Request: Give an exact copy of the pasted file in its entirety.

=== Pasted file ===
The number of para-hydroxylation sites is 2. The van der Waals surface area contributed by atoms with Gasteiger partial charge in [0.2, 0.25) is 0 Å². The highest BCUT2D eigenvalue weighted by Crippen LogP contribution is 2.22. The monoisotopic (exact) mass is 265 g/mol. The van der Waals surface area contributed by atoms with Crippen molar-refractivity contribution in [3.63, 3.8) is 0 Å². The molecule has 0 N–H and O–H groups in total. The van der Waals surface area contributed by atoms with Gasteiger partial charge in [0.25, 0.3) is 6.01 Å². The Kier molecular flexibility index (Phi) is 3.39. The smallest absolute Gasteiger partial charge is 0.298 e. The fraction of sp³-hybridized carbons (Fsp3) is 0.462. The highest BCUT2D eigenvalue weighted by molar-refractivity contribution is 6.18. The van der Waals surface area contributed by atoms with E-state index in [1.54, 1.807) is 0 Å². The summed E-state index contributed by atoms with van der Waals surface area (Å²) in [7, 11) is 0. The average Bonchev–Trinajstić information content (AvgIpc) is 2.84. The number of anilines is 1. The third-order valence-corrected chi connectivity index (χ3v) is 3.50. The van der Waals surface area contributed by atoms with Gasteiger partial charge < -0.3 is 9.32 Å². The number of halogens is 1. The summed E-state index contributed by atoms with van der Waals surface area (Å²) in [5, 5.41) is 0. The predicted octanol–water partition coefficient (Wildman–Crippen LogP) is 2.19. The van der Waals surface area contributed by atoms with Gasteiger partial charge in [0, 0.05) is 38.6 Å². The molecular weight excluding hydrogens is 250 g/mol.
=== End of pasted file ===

The number of para-hydroxylation sites is 2. The van der Waals surface area contributed by atoms with Gasteiger partial charge in [0.2, 0.25) is 0 Å². The highest BCUT2D eigenvalue weighted by Crippen LogP contribution is 2.22. The monoisotopic (exact) mass is 265 g/mol. The van der Waals surface area contributed by atoms with Crippen molar-refractivity contribution in [3.63, 3.8) is 0 Å². The molecule has 0 N–H and O–H groups in total. The van der Waals surface area contributed by atoms with Gasteiger partial charge in [0.25, 0.3) is 6.01 Å². The Kier molecular flexibility index (Phi) is 3.39. The smallest absolute Gasteiger partial charge is 0.298 e. The fraction of sp³-hybridized carbons (Fsp3) is 0.462. The highest BCUT2D eigenvalue weighted by molar-refractivity contribution is 6.18. The van der Waals surface area contributed by atoms with E-state index in [1.54, 1.807) is 0 Å². The summed E-state index contributed by atoms with van der Waals surface area (Å²) in [7, 11) is 0. The average Bonchev–Trinajstić information content (AvgIpc) is 2.84. The number of anilines is 1. The third-order valence-corrected chi connectivity index (χ3v) is 3.50. The van der Waals surface area contributed by atoms with Gasteiger partial charge < -0.3 is 9.32 Å². The number of halogens is 1. The summed E-state index contributed by atoms with van der Waals surface area (Å²) in [5, 5.41) is 0. The predicted octanol–water partition coefficient (Wildman–Crippen LogP) is 2.19. The van der Waals surface area contributed by atoms with Gasteiger partial charge in [0, 0.05) is 38.6 Å². The molecular weight excluding hydrogens is 250 g/mol.